- Verwenden manufacture of sodium Compounds, such as the cyanide, azide, peroxide, etc.; manufacture of tetraethyllead; manufacture of refractory metals; in org syntheses; for photoelectric cells; in sodium lamps; as catalyst for many polymerization reactions. Alloyed with potassium in heat transfer media.
- Verwenden This soft silvery metal occurring as chlorine in seawater was first isolated as an element by Humphry Davy in 1807. Sodium is one of the essential elements required by living organisms and it is highly reactive oxidizing in air and reacting with water. Sodium chloride was the first halide to be combined with silver for photographic purposes. Many of the sodium compounds were also used in gold toning baths. Some of them are included here.
- Verwenden Sodium is used in both low-pressure and high-pressure sodium vapor lamps. The low-pressure arc uses just a small amount of Na along with some neon for a starter. The lamp is economical and bright. The illumination with its single yellow color (electromagnetic frequency) makes it difficult for us to recognize other colors. In addition to sodium, the high-pressure lamp uses mercury, which provides a more natural color rendition of light. The very bright light of sodium-mercury lamps makes them ideal for use in sports stadiums and highways. Because the melting point of sodium metal is about 98 C (a bit lower than the boiling point of water), it is heated into a liquid phase and then transported in rail tank cars, where it cools and solidifies. Because sodium has a high specific heat rating, a major use is as a liquid coolant for nuclear reactors. Even though sodium (both solid and liquid) is extremely reactive with water, it has proven safe as a coolant for nuclear reactors in submarines. The natural deposits are located in northern Chile, which was the original source for many years. Of course, the most common use is everyday table salt, sodium chloride (NaCl).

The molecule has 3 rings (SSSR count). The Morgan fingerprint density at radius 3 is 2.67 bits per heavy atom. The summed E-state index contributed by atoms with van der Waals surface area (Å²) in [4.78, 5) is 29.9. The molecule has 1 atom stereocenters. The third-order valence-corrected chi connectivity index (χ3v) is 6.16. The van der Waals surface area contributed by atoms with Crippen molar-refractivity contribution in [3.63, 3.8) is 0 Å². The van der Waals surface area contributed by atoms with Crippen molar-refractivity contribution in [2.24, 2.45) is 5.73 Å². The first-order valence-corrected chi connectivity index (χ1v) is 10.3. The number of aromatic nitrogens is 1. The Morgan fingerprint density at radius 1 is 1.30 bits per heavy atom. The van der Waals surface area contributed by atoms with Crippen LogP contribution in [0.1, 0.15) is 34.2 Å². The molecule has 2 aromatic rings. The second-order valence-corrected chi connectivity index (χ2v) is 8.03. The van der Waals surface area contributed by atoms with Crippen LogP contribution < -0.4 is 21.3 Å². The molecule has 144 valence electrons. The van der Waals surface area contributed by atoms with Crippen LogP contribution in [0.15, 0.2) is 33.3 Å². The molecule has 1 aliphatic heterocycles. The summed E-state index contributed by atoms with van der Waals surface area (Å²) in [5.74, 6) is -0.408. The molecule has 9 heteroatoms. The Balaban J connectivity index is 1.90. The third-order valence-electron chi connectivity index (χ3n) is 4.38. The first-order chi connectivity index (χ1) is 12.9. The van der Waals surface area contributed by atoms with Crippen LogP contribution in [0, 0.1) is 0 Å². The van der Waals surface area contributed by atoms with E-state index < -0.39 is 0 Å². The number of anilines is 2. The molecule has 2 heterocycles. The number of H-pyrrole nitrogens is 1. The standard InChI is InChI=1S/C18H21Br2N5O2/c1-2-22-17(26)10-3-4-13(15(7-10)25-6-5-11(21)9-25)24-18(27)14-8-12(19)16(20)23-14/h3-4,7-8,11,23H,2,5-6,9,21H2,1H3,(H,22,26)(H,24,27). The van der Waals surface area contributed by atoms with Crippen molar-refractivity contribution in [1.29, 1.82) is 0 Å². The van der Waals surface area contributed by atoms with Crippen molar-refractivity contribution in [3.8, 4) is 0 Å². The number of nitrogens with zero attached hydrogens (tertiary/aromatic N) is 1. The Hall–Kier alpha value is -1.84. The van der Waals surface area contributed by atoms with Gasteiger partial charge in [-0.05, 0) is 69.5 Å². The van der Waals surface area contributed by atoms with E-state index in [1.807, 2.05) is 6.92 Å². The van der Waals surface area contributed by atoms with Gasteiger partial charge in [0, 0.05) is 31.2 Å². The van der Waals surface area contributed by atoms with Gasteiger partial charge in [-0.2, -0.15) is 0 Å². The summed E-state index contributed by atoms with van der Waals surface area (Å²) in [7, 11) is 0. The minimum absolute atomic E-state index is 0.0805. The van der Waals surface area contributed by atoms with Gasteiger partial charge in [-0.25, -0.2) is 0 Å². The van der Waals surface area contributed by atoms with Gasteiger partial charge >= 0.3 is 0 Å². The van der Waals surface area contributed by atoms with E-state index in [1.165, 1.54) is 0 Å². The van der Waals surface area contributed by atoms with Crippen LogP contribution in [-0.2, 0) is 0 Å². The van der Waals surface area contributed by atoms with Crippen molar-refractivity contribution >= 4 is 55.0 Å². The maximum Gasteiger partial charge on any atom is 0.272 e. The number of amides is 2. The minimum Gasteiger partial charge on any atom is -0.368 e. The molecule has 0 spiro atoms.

- Verwenden Sodium is a metal element that performs bodily functions.
- Verwenden Sodium is used in the manufacture ofmany highly reactive sodium compounds andtetraethyllead, as a reducing agent in organicsynthesis, and as a catalyst in the productionof synthetic rubber. It is also used in makingsodium lamp and photovoltaic cells.
- Definition sodium: Symbol Na. A soft silveryreactive element belonging to group1 (formerly IA) of the periodic table(see alkali metals); a.n. 11; r.a.m.22.9898; r.d. 0.97; m.p. 97.8°C; b.p.882–889°C. Sodium occurs as thechloride in sea water and in the mineralhalite. It is extracted by electrolysisin a Downs cell. The metal isused as a reducing agent in certainreactions and liquid sodium is also acoolant in nuclear reactors. Chemically,it is highly reactive, oxidizingin air and reacting violently withwater (it is kept under oil). It dissolvesin liquid ammonia to formblue solutions containing solvatedelectrons. Sodium is a major essentialelement required by living organisms.The element was first isolatedby Humphry Davy in 1807.